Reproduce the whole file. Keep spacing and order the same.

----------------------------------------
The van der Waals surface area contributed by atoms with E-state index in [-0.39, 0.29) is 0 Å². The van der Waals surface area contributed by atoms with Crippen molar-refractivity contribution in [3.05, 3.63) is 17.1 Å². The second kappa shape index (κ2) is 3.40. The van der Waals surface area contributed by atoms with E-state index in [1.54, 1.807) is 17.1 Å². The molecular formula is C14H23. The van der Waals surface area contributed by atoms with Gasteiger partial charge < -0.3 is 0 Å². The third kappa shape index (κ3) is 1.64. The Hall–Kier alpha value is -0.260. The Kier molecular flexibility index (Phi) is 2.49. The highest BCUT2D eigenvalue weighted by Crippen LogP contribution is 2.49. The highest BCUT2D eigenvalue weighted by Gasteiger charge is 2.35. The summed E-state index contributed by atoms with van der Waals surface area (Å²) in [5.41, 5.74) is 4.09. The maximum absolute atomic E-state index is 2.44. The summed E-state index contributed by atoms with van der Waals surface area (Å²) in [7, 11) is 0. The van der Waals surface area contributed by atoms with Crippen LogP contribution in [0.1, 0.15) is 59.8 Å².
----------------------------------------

The van der Waals surface area contributed by atoms with E-state index in [-0.39, 0.29) is 0 Å². The van der Waals surface area contributed by atoms with Crippen molar-refractivity contribution in [3.05, 3.63) is 17.1 Å². The second kappa shape index (κ2) is 3.40. The van der Waals surface area contributed by atoms with E-state index in [1.54, 1.807) is 17.1 Å². The molecular formula is C14H23. The van der Waals surface area contributed by atoms with Gasteiger partial charge < -0.3 is 0 Å². The third kappa shape index (κ3) is 1.64. The Hall–Kier alpha value is -0.260. The Kier molecular flexibility index (Phi) is 2.49. The highest BCUT2D eigenvalue weighted by Crippen LogP contribution is 2.49. The highest BCUT2D eigenvalue weighted by Gasteiger charge is 2.35. The summed E-state index contributed by atoms with van der Waals surface area (Å²) in [5.41, 5.74) is 4.09. The maximum absolute atomic E-state index is 2.44. The summed E-state index contributed by atoms with van der Waals surface area (Å²) in [7, 11) is 0. The van der Waals surface area contributed by atoms with Crippen LogP contribution in [0.1, 0.15) is 59.8 Å².